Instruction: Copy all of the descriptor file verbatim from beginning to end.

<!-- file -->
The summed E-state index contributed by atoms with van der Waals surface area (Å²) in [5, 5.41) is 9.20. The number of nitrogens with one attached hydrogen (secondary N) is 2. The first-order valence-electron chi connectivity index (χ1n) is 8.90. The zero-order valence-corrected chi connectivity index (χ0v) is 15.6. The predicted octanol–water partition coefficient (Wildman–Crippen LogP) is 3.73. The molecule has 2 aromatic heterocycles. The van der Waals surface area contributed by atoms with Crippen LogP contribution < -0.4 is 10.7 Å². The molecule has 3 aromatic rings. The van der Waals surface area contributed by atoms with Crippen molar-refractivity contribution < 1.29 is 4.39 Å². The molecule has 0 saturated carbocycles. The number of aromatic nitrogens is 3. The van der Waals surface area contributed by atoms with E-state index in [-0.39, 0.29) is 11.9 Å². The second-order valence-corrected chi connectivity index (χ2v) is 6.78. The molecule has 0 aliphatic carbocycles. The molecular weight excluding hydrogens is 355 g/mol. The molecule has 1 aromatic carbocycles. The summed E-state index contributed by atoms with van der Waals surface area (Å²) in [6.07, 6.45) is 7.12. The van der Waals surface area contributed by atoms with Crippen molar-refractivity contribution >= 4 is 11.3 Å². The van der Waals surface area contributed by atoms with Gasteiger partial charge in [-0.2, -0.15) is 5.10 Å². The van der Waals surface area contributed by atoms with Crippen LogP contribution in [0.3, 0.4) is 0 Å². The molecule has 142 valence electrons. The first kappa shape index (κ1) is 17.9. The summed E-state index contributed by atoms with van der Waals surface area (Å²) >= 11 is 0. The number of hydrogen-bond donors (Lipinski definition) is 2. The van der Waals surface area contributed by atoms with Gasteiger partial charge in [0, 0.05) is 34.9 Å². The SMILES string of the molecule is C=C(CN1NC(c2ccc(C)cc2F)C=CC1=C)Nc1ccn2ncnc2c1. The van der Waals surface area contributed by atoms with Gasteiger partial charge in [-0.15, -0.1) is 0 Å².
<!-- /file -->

The summed E-state index contributed by atoms with van der Waals surface area (Å²) in [5, 5.41) is 9.20. The number of nitrogens with one attached hydrogen (secondary N) is 2. The first-order valence-electron chi connectivity index (χ1n) is 8.90. The zero-order valence-corrected chi connectivity index (χ0v) is 15.6. The predicted octanol–water partition coefficient (Wildman–Crippen LogP) is 3.73. The molecule has 2 aromatic heterocycles. The van der Waals surface area contributed by atoms with Crippen LogP contribution < -0.4 is 10.7 Å². The molecule has 3 aromatic rings. The van der Waals surface area contributed by atoms with Crippen molar-refractivity contribution < 1.29 is 4.39 Å². The molecule has 0 saturated carbocycles. The number of aromatic nitrogens is 3. The van der Waals surface area contributed by atoms with E-state index in [-0.39, 0.29) is 11.9 Å². The second-order valence-corrected chi connectivity index (χ2v) is 6.78. The molecule has 0 aliphatic carbocycles. The molecular weight excluding hydrogens is 355 g/mol. The molecule has 1 aromatic carbocycles. The summed E-state index contributed by atoms with van der Waals surface area (Å²) in [6.07, 6.45) is 7.12. The van der Waals surface area contributed by atoms with Crippen molar-refractivity contribution >= 4 is 11.3 Å². The van der Waals surface area contributed by atoms with Gasteiger partial charge in [-0.2, -0.15) is 5.10 Å². The van der Waals surface area contributed by atoms with Crippen LogP contribution in [0.3, 0.4) is 0 Å². The molecule has 142 valence electrons. The first kappa shape index (κ1) is 17.9. The summed E-state index contributed by atoms with van der Waals surface area (Å²) >= 11 is 0. The number of hydrogen-bond donors (Lipinski definition) is 2. The van der Waals surface area contributed by atoms with Gasteiger partial charge in [0, 0.05) is 34.9 Å². The SMILES string of the molecule is C=C(CN1NC(c2ccc(C)cc2F)C=CC1=C)Nc1ccn2ncnc2c1. The van der Waals surface area contributed by atoms with Gasteiger partial charge in [-0.15, -0.1) is 0 Å².